The Nick Adams Stories

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First edition (publ. Scribners)

The Nick Adams Stories is a volume of short stories written by Ernest Hemingway published in 1972, a decade after the author's death. In the volume, all the stories featuring Nick Adams, published in various collections during Hemingway's lifetime, are compiled in a single collection. The Nick Adams Stories includes 24 stories and sketches, eight of which were previously unpublished. Some of Hemingway's earliest work such as "Indian Camp" is represented, as well as some of his best known stories such as "Big Two-Hearted River".[1]

The volume is divided into five sections titled "Northern Woods", "On His Own", "War", "Soldier Home" and "Company of Two". "Northern Woods", includes "Three Shots", "Indian Camp", "The Doctor and the Doctor's Wife", "Ten Indians" and "The Indians Moved Away". "On His Own", includes "The Light of the World", "The Battler", "The Killers", "The Last Good Country", and "Crossing the Mississippi". The section titled "War", has "Night Before Landing", "Nick sat against the wall….", "Now I Lay Me", "A Way You'll Never Be", "In Another Country"; followed by "Soldier Home" with consists of "Big Two-Hearted River", "The End of Something", "The Three-Day Blow", and "Summer People". The volume ends with the section "Company of Two" and the stories "Wedding Day", "On Writing", "An Alpine Idyll", "Cross-Country Snow" and "Fathers and Sons".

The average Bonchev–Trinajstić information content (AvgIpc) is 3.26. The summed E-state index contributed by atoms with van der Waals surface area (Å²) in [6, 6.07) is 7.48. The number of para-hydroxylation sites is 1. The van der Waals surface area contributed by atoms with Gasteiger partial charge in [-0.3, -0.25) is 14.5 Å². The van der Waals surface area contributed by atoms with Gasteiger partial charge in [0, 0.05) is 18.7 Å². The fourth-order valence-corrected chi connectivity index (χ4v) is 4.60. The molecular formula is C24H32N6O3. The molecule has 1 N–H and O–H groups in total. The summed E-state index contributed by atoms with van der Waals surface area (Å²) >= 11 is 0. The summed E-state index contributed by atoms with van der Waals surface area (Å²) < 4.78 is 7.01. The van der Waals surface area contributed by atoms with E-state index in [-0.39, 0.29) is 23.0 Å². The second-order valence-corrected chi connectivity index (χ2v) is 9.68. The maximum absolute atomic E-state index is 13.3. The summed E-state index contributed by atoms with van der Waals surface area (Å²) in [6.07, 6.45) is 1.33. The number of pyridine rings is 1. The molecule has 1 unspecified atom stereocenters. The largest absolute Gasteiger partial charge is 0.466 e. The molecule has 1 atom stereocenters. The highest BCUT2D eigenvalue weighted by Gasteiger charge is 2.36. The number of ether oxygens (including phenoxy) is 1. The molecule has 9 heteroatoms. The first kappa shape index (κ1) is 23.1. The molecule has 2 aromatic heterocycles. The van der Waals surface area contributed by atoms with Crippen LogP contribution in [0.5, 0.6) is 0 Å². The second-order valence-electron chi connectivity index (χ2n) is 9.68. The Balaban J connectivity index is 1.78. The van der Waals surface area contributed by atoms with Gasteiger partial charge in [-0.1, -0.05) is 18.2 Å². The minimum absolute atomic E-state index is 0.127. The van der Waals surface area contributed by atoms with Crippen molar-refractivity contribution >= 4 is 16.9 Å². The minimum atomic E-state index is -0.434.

Published after he died in 1961, like his other posthumous work, The Nick Adams Stories may have been reworked and edited in a manner he never intended.[2] One reviewer for The New York Times had this to say about one of the stories "Three Shots", a section Hemingway originally cut from "Indian Camp" – one of his earliest stories first published in 1925 volume In Our Time:

Alone, "Three Shots" stands as a vignette of a boy's fear, accorded sympathy by his father and impatience by his uncle. As part of the stark and spare "Indian Camp," however, it was clearly excess baggage and, knowing that it was cut out, one can only read it with admiration for the nascent and ruthlessly true artistic impulse that caused its excision.[1]

Contrary to the above are those who welcome publication of the new Nick Adams material which fills in chronological gaps of the autobiographical character's experience, and thus shows much of Hemingway's own life that remained unpublished.[3]

Notes[edit]

  1. ^ a b Lingeman, Richard (April 25, 1972). "More Posthumous Hemingway". The New York Times. Retrieved 2009-10-22. 
  2. ^ Nicolette Jones (3 Jul 2009). "Fame beyond the grave". Telegraph. Retrieved 2010-01-15. 
  3. ^ "The Nick Adams Stories". The Victoria Advocate. April 16, 1972. Retrieved 2010-01-15. 

References[edit]